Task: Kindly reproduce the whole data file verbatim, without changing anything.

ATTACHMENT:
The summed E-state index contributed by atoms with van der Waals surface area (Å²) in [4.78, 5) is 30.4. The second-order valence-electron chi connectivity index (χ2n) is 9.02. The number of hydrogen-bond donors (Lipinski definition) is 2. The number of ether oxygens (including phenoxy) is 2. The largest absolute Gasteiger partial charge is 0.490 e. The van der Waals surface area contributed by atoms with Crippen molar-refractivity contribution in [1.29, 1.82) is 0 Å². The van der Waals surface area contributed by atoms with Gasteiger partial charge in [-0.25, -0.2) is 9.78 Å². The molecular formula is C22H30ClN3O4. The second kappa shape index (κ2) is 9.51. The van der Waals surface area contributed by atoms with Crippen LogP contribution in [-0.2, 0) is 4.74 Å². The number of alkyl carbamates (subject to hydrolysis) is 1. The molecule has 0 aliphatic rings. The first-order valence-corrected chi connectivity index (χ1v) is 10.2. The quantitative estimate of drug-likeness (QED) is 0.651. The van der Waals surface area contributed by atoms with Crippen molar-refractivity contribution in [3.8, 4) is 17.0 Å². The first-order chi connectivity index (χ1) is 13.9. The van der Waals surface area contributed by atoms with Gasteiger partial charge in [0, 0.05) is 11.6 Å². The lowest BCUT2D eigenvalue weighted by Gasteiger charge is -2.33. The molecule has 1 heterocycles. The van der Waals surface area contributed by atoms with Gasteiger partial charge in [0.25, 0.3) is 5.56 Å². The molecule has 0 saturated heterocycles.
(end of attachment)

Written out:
The summed E-state index contributed by atoms with van der Waals surface area (Å²) in [4.78, 5) is 30.4. The second-order valence-electron chi connectivity index (χ2n) is 9.02. The number of hydrogen-bond donors (Lipinski definition) is 2. The number of ether oxygens (including phenoxy) is 2. The largest absolute Gasteiger partial charge is 0.490 e. The van der Waals surface area contributed by atoms with Crippen molar-refractivity contribution in [1.29, 1.82) is 0 Å². The van der Waals surface area contributed by atoms with Gasteiger partial charge in [-0.25, -0.2) is 9.78 Å². The molecular formula is C22H30ClN3O4. The second kappa shape index (κ2) is 9.51. The van der Waals surface area contributed by atoms with Crippen LogP contribution in [-0.2, 0) is 4.74 Å². The number of alkyl carbamates (subject to hydrolysis) is 1. The molecule has 0 aliphatic rings. The first-order valence-corrected chi connectivity index (χ1v) is 10.2. The quantitative estimate of drug-likeness (QED) is 0.651. The van der Waals surface area contributed by atoms with Crippen molar-refractivity contribution in [3.8, 4) is 17.0 Å². The first-order chi connectivity index (χ1) is 13.9. The van der Waals surface area contributed by atoms with Gasteiger partial charge in [0, 0.05) is 11.6 Å². The lowest BCUT2D eigenvalue weighted by Gasteiger charge is -2.33. The molecule has 1 heterocycles. The van der Waals surface area contributed by atoms with Gasteiger partial charge in [0.25, 0.3) is 5.56 Å². The molecule has 0 saturated heterocycles.